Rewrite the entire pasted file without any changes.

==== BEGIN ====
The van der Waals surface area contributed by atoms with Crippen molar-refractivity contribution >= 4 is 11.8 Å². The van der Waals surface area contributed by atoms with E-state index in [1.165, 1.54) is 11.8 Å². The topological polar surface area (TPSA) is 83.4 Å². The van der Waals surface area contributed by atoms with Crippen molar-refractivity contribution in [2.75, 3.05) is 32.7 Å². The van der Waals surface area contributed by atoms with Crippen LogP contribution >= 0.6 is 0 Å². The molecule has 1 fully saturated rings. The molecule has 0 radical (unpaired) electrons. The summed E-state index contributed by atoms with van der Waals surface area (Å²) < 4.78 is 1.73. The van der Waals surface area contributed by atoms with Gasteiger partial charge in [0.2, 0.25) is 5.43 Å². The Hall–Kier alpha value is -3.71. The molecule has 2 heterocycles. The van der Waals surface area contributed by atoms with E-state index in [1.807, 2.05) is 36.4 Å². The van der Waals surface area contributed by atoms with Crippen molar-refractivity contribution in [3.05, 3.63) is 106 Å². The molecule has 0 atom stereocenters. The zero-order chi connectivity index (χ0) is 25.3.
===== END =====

The van der Waals surface area contributed by atoms with Crippen molar-refractivity contribution >= 4 is 11.8 Å². The van der Waals surface area contributed by atoms with E-state index in [1.165, 1.54) is 11.8 Å². The topological polar surface area (TPSA) is 83.4 Å². The van der Waals surface area contributed by atoms with Crippen molar-refractivity contribution in [2.75, 3.05) is 32.7 Å². The van der Waals surface area contributed by atoms with Crippen LogP contribution >= 0.6 is 0 Å². The molecule has 1 fully saturated rings. The molecule has 0 radical (unpaired) electrons. The summed E-state index contributed by atoms with van der Waals surface area (Å²) < 4.78 is 1.73. The van der Waals surface area contributed by atoms with Gasteiger partial charge in [0.2, 0.25) is 5.43 Å². The Hall–Kier alpha value is -3.71. The molecule has 2 heterocycles. The van der Waals surface area contributed by atoms with E-state index in [1.807, 2.05) is 36.4 Å². The van der Waals surface area contributed by atoms with Crippen molar-refractivity contribution in [3.05, 3.63) is 106 Å². The molecule has 0 atom stereocenters. The zero-order chi connectivity index (χ0) is 25.3.